Wagnild, J.M. and Pollard, T.M. (2020) ''Sit yourself down' : women’s experiences of negotiating physical activity during pregnancy.', Qualitative health research., 30 (7). pp. 1072-1082.
Approaches to understanding why physical activity (PA) tends to decline during pregnancy are generally based on individualized behavioral models, examining “barriers” or “enablers.” In contrast, we used a social practice approach to explore the ways in which women negotiate PA during pregnancy within the contexts and routines of their everyday lives. Semistructured interviews were conducted with 18 pregnant women who had been classed as being at risk of gestational diabetes. We found that leisure-time physical activities were valued as pleasurable and therapeutic, but women’s roles as employees and carers for others often constrained their opportunities for leisure-time PA. Women encountered others’ expectations that they should sit down and slow down. This surveillance was often resisted, as women relied on “listening to the body” as a way to negotiate PA. These findings have important implications for public health strategies or interventions designed to promote PA during pregnancy.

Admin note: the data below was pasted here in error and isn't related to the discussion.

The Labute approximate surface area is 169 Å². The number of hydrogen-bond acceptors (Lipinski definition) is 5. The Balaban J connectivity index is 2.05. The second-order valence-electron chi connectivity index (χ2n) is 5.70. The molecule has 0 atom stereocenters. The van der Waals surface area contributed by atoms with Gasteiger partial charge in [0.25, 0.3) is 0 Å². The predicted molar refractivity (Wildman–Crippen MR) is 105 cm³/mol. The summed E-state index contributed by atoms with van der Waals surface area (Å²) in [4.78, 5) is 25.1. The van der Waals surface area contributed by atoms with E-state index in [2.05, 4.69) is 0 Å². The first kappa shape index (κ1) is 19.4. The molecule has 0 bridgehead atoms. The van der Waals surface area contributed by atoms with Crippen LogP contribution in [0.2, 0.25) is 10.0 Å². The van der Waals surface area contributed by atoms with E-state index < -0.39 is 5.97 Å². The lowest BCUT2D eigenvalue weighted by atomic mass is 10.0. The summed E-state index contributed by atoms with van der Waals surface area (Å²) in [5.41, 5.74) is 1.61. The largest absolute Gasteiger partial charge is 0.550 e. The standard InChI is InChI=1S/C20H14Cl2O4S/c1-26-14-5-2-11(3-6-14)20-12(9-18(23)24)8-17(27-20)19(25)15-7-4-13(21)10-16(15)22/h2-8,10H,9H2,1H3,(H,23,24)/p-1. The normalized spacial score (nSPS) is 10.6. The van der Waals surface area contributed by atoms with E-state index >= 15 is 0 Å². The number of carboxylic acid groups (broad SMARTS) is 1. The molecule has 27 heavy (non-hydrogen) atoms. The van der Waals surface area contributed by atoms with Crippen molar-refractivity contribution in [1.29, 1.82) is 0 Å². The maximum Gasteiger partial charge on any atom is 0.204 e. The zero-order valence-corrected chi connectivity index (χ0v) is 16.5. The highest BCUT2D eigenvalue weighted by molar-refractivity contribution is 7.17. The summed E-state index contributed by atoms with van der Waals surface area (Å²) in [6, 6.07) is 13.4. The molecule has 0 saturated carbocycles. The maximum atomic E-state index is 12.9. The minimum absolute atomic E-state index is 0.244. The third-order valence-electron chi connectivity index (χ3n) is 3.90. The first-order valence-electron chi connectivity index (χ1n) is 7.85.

|Full text:||(AM) Accepted Manuscript|
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|Publisher Web site:||https://doi.org/10.1177/1049732320909103|
|Publisher statement:||Wagnild, JM & Pollard, TM (2020). “Sit yourself down” women’s experiences of negotiating physical activity during pregnancy. Qualitative Health Research 30(7): 1072-1082. Copyright © The Author(s) 2020. DOI: 10.1177/1049732320909103|
|Date accepted:||04 February 2020|
|Date deposited:||06 March 2020|
|Date of first online publication:||06 March 2020|
|Date first made open access:||06 March 2020|
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